"History is philosophy teaching by example." (Lord Bolingbroke)

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Sunday, April 09, 2006

Americans Say Immigration a Rising Concern

That's a understatement.

The rise in public concern about immigration over the last three months has been substantial.
When people were asked this past week to name the top national problem that came to mind, 13 percent said immigration — four times the number who said that in January. Roughly the same number, 14 percent of those polled, named the economy, according to the poll of 500 adults conducted April 3-5. The survey has a margin of sampling error of plus or minus 4.5 percentage points.

More than 11 million illegal immigrants are believed to be in this country now, with thousands more coming in all the time. About 1.2 million illegal immigrants were apprehended last year along the nation's border with Mexico, according to immigration officials.

Ron Smith of Corpus Christi, Texas, has a front-row seat.
"A lot of it is happening where I live," said Smith, who lives about 150 miles from the Mexican border.

There's a lot happening away from the borders. Immigrants in states far afield from the borders are causing concern. CNN recently did a special about the problems of immigrant communities in Georgia that are mirrored in other states all over the union.

Immigration "rallies" are planned nationwide. Rallies here is a euphemism for hundreds of thousands of individuals in one place demanding the rights that belong to citizens. Rallies is a euphemism for the threat to shut down the economy on April first and April 11 to "demonstrate their power over that economy."

Rather than the flags of foreign nations, today, March 9, 2006, marchers waved American flags. Marching by the hundreds of thousands and waving flags is not what Americans do. Americans write letters, call their congressmen, they don't demonstrate in the streets, a custom of third world countries.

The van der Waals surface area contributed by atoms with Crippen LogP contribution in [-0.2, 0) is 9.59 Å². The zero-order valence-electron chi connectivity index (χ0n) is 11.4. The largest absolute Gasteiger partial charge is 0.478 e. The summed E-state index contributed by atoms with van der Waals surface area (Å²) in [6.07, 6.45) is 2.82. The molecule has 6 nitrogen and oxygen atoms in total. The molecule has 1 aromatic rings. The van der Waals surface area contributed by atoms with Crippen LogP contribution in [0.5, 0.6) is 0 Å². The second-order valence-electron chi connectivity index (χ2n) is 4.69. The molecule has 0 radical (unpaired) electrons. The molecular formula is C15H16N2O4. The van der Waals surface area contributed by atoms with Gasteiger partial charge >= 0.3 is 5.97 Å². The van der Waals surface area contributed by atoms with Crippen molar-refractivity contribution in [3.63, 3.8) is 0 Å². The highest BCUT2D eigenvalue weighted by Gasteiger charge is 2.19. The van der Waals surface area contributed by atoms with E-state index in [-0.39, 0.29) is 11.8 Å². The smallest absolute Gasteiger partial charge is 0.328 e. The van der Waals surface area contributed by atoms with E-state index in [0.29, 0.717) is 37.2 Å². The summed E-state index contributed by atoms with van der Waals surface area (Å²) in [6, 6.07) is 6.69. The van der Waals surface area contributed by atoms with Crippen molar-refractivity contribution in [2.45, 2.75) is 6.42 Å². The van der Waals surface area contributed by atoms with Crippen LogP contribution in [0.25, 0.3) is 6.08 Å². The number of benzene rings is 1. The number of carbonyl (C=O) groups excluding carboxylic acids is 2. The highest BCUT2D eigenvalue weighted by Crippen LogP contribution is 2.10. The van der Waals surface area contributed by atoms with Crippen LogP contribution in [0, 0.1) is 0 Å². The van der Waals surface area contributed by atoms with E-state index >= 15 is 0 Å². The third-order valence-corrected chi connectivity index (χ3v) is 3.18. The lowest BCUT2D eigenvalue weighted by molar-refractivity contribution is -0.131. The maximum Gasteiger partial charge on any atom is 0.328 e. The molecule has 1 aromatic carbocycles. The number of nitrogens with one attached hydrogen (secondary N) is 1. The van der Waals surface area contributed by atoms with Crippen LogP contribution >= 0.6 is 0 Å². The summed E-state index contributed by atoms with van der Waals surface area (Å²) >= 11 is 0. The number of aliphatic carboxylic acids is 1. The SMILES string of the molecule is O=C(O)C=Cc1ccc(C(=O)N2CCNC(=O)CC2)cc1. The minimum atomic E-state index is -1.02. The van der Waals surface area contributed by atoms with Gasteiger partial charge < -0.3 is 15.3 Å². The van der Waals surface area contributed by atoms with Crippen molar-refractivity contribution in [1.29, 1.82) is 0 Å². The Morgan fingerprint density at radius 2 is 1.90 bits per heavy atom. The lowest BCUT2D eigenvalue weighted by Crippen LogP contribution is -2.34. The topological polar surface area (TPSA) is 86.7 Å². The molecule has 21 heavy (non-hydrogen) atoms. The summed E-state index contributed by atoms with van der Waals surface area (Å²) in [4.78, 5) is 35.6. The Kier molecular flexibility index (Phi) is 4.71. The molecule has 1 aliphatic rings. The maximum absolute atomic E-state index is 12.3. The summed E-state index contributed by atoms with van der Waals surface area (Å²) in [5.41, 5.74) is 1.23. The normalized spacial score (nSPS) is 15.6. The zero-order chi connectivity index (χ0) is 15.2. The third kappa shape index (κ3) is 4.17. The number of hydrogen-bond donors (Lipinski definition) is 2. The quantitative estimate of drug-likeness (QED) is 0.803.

Marching in the streets, even with American flags waving, to put pressure on Congress will only further alienate the majority of the 280 million American citizens who view such behavior with distaste, give or take a few million. Who knows with all the coming and going exactly how many are legal citizens and which are not? According to Mark Steyn there are 298 million "documented" people in the United States, many of whom are actually citizens that would like to have a say over how the country is run.

Earlier "rallies" were more honest. The marchers displayed their true intentions. They aren't interested in assimilating into mainstream culture. If they were, they would have already learned the social mores of U.S. citizens. They would have already learned to speak English, they would have learned that waving of flags other than the Stars and Stripes is anathema in the United States. They would have already learned that living in insular, segregated communities where English is not spoken is contrary to U.S. values, and they would have learned the lesson of that mass marching in the streets is one step from rioting and is more frowned on and will gain the antipathy of the American public.

It takes more than flag waving or the repetition of a few words in the swearing in during a citizenship ceremony. Citizenship is a state of mind and the majority of the "marchers" have demonstrated that they have no intention of altering their state of mind regardless of the flags they wave or the words they mouth.


  • At Sun Apr 09, 06:55:00 PM PDT, Blogger Always On Watch said…

    Immigrants in states far afield from the borders are causing concern.

    Hospitals throughout the country have closed their emergency departments. I saw something about that in New Jersey.

    Problems with illegals are no longer restricted to border states. Not by a long shot!


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